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Whooping cough map shows five UK areas where disease is spreading quickest – full list

The areas where whooping cough is spreading quickest in the country have been revealed on a new map. The shocking warning comes after it was revealed five babies had died and infections of the “100 day cough” continue to spread.

New figures from the UK Health Security Agency (UKHSA) show 1,319 lab-confirmed cases in March. That follows 556 cases in January and 918 in February, bringing the total to 2,793 in 2024. By this time last year there had been just 30 lab-confirmed cases.

Tragically, the UKHSA has now confirmed that five infants – who are most at risk of severe complications – died in the first quarter of the year, between January and March.

Cases have been rising in England due to a “combination” of factors, including the cyclical nature of the disease and the impact and isolation of the Covid-19 pandemic which led to reduced immunity in the population. Vaccine uptake has also fallen in recent years.

While the UKHSA has not released data showing the locations where outbreaks have been confirmed, it is possible to map notifications of whooping cough.

These are alerts that GPs are required to send to the UKHSA every time they diagnose a case of what they believe to be whooping cough.

From the first week of January to the end of March, GPs had found 4,853 suspected cases in England, which means about 58 percent were later confirmed by lab tests.

So far this year – up to the week ending April 21 – GPs had diagnosed 6,815 suspected cases in England and another 1,198 in Wales, a total of 8,013.

Nottingham has seen the highest number of suspected cases with 187, followed by Vale of Glamorgan (150), Cardiff (147), Swansea (138), and Northumberland (135).

You can see the suspected cases near you with our interactive map.

Dr Gayatri Amirthalingam, consultant epidemiologist for the UKHSA, said: “Vaccination remains the best defence against whooping cough and it is vital that pregnant women and young infants receive their vaccines at the right time.

“Pregnant women are offered a whooping cough vaccine in every pregnancy, ideally between 20 and 32 weeks. This passes protection to their baby in the womb so that they are protected from birth in the first months of their life when they are most vulnerable and before they can receive their own vaccines.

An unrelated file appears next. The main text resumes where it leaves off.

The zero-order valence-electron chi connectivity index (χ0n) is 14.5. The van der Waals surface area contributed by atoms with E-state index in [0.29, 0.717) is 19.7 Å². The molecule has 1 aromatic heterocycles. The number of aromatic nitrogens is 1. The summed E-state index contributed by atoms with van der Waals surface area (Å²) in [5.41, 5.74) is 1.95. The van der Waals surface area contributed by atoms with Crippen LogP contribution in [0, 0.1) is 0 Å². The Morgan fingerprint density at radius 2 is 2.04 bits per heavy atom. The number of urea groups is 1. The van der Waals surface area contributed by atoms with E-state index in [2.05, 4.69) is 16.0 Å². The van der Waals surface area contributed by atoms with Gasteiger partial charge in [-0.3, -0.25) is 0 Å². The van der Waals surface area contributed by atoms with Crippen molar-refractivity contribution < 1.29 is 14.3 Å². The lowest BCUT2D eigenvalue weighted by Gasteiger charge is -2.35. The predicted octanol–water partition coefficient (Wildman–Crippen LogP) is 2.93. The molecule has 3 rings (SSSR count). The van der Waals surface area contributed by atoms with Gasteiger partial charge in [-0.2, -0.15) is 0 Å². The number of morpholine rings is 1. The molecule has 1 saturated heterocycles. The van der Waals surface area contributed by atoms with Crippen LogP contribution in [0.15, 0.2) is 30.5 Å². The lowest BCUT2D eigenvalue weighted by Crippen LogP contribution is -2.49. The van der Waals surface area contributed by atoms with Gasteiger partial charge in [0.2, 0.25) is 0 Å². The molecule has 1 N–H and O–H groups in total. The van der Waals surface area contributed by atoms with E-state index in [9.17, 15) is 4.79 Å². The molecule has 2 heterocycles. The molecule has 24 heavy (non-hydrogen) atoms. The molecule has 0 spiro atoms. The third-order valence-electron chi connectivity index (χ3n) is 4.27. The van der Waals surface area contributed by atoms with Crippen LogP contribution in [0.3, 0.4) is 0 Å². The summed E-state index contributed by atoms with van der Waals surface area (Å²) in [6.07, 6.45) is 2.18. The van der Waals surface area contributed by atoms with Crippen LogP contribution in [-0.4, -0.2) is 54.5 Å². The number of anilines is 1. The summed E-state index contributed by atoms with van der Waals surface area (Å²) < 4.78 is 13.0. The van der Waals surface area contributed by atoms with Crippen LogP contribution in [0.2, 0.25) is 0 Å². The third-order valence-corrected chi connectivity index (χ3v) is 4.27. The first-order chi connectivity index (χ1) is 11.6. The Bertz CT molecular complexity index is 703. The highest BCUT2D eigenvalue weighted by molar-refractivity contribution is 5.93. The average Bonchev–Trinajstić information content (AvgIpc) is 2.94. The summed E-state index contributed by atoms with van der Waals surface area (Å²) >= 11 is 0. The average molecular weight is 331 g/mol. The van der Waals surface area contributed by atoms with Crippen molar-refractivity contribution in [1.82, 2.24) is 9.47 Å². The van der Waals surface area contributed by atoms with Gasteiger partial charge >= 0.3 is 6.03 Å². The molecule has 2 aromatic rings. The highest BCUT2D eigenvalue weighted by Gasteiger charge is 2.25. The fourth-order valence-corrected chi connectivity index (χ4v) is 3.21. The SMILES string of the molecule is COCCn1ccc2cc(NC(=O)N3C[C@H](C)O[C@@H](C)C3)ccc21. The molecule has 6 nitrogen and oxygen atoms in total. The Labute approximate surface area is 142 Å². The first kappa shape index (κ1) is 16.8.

“All babies are given three doses of the 6-in-1 jab at 8, 12 and 16 weeks of age to protect against whooping cough and other serious diseases such as diphtheria and polio with a pre-school booster offered at 3 years 4 months.

“Whooping cough can affect people of all ages but for very young babies it can be extremely serious. Our thoughts and condolences are with those families who have so tragically lost their baby.”

Four in 10 expectant mothers do not take the maternal pertussis vaccination, while about one in 12 infants do not receive the 6-in-1 jab by their first birthday.

Whooping cough – clinically known as pertussis, but sometimes known as the “100 day cough” due to the length of time it takes to shake it off – is a bacterial infection of the lungs and breathing tubes.

It spreads very easily and can sometimes cause serious problems.

NHS National Medical Director, Professor Sir Stephen Powis, said: “With cases of whooping cough continuing to rise sharply across the country, and today’s figures sadly showing five infant deaths, it is vital that families come forward to get the protection they need.

“If you are pregnant and have not been vaccinated yet, or your child is not up-to-date with whooping cough or other routine vaccinations, please contact your GP as soon as possible, and if you or your child show symptoms ask for an urgent GP appointment or get help from NHS 111.”


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